In Paris the delegates have solemnly agreed to cut demand, but at home they seek to maximise supply. …. Until governments undertake to keep fossil fuels in the ground, they will continue to undermine the agreement they have just made.
The biggest test will come in 2020 when countries are supposed to contribute new emissions-cutting plans. Will they actually do that? ……. If countries follow the Agreement and come to the table in 2020 with serious new climate efforts, Paris will have succeeded where Kyoto failed, and will establish itself as a more enduring international framework.
(Martin Levi, Council on Foreign Relations, USA)
“It’s a fraud really, a fake,” [James Hansen] says, rubbing his head. “It’s just bullshit for them to say: ‘We’ll have a 2C warming target and then try to do a little better every five years.’ It’s just worthless words. There is no action, just promises. As long as fossil fuels appear to be the cheapest fuels out there, they will be continued to be burned.”
…. according to Hansen, the [Paris agreement] is pointless [if] greenhouse gas emissions aren’t taxed across the board. He argues that only this will force down emissions quickly enough to avoid the worst ravages of climate change.
Hansen believes China, the world’s largest emitter, will now step up to provide the leadership lacking from the US. A submerged Fifth Avenue and deadly heatwaves aren’t an inevitability.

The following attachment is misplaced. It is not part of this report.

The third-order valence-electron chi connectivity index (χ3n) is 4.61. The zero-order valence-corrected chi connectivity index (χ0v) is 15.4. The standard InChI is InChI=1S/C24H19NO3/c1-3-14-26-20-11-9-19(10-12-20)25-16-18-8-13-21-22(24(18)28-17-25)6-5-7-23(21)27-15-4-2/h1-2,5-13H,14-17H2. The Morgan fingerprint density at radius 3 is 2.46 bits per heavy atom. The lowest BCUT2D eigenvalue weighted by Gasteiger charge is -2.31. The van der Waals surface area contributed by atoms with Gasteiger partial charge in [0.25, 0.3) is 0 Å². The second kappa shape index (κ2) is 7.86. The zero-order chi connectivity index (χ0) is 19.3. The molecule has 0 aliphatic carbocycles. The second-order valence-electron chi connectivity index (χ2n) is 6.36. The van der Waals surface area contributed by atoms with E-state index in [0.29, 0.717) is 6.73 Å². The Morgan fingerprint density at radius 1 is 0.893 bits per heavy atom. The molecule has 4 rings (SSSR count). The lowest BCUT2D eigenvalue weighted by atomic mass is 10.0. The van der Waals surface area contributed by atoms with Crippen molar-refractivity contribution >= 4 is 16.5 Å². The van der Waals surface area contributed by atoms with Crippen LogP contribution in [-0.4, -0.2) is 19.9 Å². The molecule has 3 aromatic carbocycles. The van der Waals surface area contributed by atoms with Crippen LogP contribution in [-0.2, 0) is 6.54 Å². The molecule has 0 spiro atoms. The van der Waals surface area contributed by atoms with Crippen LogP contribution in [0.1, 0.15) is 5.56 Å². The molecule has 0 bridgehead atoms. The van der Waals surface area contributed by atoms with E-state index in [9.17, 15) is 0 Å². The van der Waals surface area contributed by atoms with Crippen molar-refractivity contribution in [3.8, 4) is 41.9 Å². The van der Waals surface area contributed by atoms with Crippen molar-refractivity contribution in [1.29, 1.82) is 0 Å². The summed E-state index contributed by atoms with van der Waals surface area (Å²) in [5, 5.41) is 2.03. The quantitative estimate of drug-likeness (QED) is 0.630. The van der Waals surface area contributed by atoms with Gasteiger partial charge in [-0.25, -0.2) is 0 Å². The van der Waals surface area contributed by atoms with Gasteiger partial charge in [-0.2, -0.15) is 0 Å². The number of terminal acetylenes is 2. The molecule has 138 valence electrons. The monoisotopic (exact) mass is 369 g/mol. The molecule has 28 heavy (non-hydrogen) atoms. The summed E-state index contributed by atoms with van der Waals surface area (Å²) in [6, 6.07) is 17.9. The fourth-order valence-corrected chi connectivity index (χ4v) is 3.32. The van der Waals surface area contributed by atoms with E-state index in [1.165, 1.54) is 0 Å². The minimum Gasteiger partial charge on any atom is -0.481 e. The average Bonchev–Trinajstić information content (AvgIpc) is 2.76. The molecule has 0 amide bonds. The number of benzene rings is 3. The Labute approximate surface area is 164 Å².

“I think we will get there because China is rational,” Hansen says. “Their leaders are mostly trained in engineering and such things, they don’t deny climate change and they have a huge incentive, which is air pollution. It’s so bad in their cities they need to move to clean energies. They realise it’s not a hoax. But they will need co-operation.”
“Governments must now put words into actions, in particular by implementing policies that make effective progress on the mitigation pledges they have made. That is why my key message is to price carbon right and to do it now.”
(Christine Largarde, Head of the IMF; reported on Radio NZ)
“The diplomats have done their job: the Paris Agreement points the world in the right direction, and with sophistication and clarity,” [Jeffery Sachs] said.
“It does not, however, ensure implementation, which necessarily remains the domain of politicians, businessmen, scientists, engineers, and civil society.”
(reported on Radio NZ)
The most positive outcome of the Paris climate talks might have occurred outside the plenary rooms, Massey University Centre for Energy Research director Professor Ralph Sims said.
“The momentum of businesses, cities, NGOs, financiers, bankers, indeed across all civil society, in their intent to move towards a rapid transformation to a low-carbon economy was far more impressive than the formal negotiations.”
(reported on Radio NZ)
Most importantly, [the Paris agreement] sends a clear message to investors everywhere: sinking money into fossil fuels is a dead bet. Renewables are the profit centre. Technology to bring us to 100% clean energy is the money-maker of the future.
History delivers moments when the wind shifts, you can smell it in the air. The best of us harness that power, using it to fuel the new path. Like our brothers and sisters in South Africa who won legal equality, LGBTQ members in the United States who won the right to marry the people they love, Gandhi’s non-violent movement that gave birth to a new hope for India, we are on the brink of that new, sweet wind.
Let’s harness it together, let’s fly together under the sail of a common humanity, across the oceans, rivers and lakes that divide us. Let’s take the promise of right now and deliver our children a beautiful, safe, and clean future.
(The team at AVAAZ)